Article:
Sat 13 July -
Sat 13 July
10am-noon webBreak 1-4pm
Albert Hall webBreak 27 Peter Street, M2 5QR
£8 webBreak £2 transaction fee per order (no per ticket fee) webBreak webBreak
Saturday 13 July, 10am–noon & 1–4pm
For most of history, humans have been guided by religion and myths that have given our lives a sense of meaning. Now we live in an information age but no longer know who to trust, and we increasingly feel that our lives are inconsequential.
The second of our three Interdependence Saturday Summits responds to questions prompted by Studio Créole at MIF19 and asks: what are the new stories we need and who should tell them?
Morning session – 10am–noon
The morning session features contributions from many of the participants in Studio Créole:
• Ngũgĩ wa Thiong’o, celebrated Kenyan novelist and playwright, telling the story of his influential career and exploring questions of writing and identity, both political and personal, in conversation with poet Lemn Sissay
• Hans Ulrich Obrist (Co-Curator) in conversation with writers Patrick Chamoiseau, Adania Shibli and Alejandro Zambra, talking about theories of créolisation and the relationship between literature and politics.
• Adam Thirlwell (Studio Créole’s Creator and Co-Curator) and John Collins (Director) in conversation with Japanese writer Sayaka Murata and her on-stage translator, discussing the relationship between literature, translation and the act of interpreting.
• Sjón, Icelandic writer, in conversation with Alex Evans, author of The Myth Gap and the founder of the Collective Psychology Project, about the new stories needed to resist the present moment’s reactionary fables and how even the most contemporary narratives have mythical outlines underneath them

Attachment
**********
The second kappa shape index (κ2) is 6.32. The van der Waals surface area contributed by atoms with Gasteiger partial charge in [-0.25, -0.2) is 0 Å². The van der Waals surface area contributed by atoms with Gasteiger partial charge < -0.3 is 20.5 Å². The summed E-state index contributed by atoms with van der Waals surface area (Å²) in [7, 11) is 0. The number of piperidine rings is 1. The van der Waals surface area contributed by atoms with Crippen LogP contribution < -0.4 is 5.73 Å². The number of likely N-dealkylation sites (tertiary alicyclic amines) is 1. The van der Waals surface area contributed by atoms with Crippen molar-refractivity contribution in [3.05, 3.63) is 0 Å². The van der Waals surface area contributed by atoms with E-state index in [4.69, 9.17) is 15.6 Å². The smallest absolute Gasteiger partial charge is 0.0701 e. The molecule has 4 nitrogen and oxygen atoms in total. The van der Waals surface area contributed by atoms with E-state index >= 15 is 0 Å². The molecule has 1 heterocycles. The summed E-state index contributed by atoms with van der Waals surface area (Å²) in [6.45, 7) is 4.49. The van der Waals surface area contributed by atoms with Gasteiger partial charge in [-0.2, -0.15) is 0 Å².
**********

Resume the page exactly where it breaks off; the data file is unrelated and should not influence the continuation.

Afternoon session – 1–4pm
In the afternoon (1–4pm), gal-dem, the award-winning online magazine and media platform run by women and non-binary people of colour, is bringing its pioneering storytelling to Manchester for the first time with contributions from:
• Kemi Alemoru, gal-dem Features Editor and a contributor to both Mother Country: Real Stories of the Windrush Children and ‘I Will Not Be Erased’: Our Stories About Growing Up as People of Colour
• Leah Cowan, gal-dem Politics Editor, who also works at Imkaan, a Black feminist organisation dedicated to addressing violence against Black and minoritised women and girls
• Akinola Davies Jr, film and video artist whose work is situated between West Africa and the UK, exploring themes of race, identity, gender and inclusion
• Sophie Duker, a bombastic black sheep whose favourite things include breaking hearts, taking names and telling jokes with the confidence of a cis straight middle-class white man
• Jade Jackman, genre-bending film director, winner of best short at the BFI Future Film Festival 2018 and shortlisted for this year’s Amnesty International New Voice Award for film
• Angela Lawrence MBE, Executive Director of the Manchester Active Voices Youth Empowerment Programme, which provides mentoring to young females in Greater Manchester
• Liv Little, gal-dem Founder and CEO
• Momtaza Mehri, poet, essayist, meme archivist, former Young People’s Laureate for London and the co-winner of the 2018 Brunel International African Poetry Prize
• The Reclaim Project, a youth leadership charity working with young working-class people in Manchester
• Wacky Racists, a one-off festival special of the cult comedy cabaret hosted by Sophie Duker and emphatically not a show for actual racists.
• Charlie Brinkurst-Cuff, Head of Editorial at gal-dem and the editor of Mother Country: Real Stories of the Windrush Children
• Emma Dabiri, academic, broadcaster and author of Don’t Touch My Hair
• Rhoda Dakar, activist and musician
• Hussein Kesvani, UK and Europe editor of Mel magazine, and author of Follow Me, Akhi: The Online World of British Muslims
Produced by Manchester International Festival in partnership with gal-dem.